Tuesday, September 29, 2020

Into thin air

 

Today is the feast of St Michael and All Angels, with its Old Testament reading from Genesis 28:10-17.

Jacob finds himself at the outset of a long journey. Unable to carry on, for now, he stops for the night, in a certain place. The place matters, but it has no name, nothing there, only a stone for a pillow and the ground for a bed. And as he sleeps, Jacob dreams grandiose dreams. Contrary to the English rendering ‘ladder’ he dreams of a ziggurat, a tower of ramps and terraces, rising to the heavens. The template is that of the mythic Tower of Babel, an early attempt of a people to build a lasting name for themselves. Such is where Jacob would expect to meet with God. Such is how he would seek to be remembered.

And, in grace, God does meet with Jacob in his dream, with angels descending and ascending the tower, just as they had gone down to find out what the tower of babel was all about. And God promises that he will go with Jacob, and bless him, to be a blessing to others. But what will that look like? Being scattered to the four winds (again, like babel, though this time as blessing rather than curse, as redemption after constraints).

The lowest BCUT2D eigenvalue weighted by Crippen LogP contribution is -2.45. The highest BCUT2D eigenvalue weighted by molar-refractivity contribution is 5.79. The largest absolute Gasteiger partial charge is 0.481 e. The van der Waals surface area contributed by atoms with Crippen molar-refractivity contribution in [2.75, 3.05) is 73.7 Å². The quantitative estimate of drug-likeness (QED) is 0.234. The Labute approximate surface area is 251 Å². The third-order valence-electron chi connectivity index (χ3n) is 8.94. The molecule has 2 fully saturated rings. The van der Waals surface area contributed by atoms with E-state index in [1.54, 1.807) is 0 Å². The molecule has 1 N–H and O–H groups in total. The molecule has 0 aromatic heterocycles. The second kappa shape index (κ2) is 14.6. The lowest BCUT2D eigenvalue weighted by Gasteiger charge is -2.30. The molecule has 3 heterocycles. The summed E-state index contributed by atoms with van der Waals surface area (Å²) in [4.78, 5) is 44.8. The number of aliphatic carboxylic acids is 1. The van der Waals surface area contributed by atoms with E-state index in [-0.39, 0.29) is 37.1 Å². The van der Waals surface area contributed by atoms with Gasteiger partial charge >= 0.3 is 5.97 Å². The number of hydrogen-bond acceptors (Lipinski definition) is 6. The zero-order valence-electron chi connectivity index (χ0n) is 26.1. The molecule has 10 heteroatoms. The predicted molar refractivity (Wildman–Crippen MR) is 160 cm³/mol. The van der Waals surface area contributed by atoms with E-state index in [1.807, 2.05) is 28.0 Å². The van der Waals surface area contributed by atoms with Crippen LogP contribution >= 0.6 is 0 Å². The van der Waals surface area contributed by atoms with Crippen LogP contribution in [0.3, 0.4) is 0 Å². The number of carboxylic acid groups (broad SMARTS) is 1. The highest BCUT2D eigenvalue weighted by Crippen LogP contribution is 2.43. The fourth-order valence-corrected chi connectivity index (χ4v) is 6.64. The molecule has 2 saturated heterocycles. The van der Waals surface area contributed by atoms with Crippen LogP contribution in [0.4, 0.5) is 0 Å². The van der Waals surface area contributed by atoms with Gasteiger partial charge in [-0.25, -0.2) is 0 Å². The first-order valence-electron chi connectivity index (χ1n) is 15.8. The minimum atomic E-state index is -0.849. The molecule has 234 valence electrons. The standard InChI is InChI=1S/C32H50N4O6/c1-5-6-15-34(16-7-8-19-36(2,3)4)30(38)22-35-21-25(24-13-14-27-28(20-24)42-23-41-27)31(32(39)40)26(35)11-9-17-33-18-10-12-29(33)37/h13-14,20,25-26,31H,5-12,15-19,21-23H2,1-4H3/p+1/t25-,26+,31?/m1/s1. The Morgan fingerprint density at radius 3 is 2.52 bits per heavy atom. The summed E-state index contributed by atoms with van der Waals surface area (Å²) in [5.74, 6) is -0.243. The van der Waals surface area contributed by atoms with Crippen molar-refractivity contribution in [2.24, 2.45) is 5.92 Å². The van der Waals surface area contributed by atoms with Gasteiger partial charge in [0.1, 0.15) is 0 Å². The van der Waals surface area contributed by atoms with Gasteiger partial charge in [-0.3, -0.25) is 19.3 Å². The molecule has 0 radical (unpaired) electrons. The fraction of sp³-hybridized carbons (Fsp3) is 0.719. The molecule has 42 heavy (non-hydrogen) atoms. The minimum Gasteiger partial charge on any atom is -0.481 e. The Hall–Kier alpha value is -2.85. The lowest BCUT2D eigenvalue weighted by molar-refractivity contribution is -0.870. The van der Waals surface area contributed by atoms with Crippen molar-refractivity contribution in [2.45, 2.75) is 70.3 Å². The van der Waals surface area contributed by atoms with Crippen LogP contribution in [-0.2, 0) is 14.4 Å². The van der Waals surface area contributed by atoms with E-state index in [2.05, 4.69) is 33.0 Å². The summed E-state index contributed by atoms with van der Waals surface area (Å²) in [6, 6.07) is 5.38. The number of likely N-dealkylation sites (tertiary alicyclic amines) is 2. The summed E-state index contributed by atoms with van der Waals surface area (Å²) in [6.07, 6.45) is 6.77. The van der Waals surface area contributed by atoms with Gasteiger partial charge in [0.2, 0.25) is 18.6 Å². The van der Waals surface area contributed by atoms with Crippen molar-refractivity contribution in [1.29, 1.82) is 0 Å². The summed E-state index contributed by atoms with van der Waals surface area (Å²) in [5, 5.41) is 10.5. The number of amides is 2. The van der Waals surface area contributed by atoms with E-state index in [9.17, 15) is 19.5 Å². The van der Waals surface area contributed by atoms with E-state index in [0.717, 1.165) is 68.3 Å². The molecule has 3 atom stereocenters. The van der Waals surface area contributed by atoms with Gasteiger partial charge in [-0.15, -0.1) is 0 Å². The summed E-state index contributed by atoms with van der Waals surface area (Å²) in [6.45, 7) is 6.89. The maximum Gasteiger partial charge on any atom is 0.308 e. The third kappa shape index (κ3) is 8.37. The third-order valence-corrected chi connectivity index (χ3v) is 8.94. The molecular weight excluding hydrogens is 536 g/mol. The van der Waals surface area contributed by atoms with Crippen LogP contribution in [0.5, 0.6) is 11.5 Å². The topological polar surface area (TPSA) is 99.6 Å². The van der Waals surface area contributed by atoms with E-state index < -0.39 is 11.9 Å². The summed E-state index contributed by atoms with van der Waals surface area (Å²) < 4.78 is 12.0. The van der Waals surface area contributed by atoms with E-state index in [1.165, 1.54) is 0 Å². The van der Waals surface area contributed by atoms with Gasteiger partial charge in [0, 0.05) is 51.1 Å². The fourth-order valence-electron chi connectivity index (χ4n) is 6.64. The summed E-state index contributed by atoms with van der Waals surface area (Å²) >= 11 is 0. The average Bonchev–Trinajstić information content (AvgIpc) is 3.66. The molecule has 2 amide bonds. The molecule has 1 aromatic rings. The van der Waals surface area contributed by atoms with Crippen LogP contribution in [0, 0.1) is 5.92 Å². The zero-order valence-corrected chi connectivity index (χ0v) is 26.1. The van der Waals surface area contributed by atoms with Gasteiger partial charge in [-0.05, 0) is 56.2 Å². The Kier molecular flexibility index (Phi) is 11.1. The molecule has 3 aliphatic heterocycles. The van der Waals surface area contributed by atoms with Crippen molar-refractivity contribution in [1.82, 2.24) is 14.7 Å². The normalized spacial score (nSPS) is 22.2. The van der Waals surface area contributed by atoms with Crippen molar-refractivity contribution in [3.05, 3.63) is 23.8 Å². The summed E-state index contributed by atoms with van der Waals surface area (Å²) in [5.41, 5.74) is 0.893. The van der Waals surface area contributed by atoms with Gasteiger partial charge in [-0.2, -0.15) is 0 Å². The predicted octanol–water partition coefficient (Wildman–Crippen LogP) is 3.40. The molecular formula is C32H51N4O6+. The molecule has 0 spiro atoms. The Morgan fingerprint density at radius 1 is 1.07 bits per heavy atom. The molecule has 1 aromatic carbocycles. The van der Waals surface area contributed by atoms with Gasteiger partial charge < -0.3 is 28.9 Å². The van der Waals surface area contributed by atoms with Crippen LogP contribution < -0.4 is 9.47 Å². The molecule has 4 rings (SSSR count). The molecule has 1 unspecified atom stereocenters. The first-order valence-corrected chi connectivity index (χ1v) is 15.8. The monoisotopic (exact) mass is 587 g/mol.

Jacob awakes to realise that God was present in this place. This empty place. Not the ziggurat of his vain imagination.

So where is God when your dreams vanish into thin air?

 

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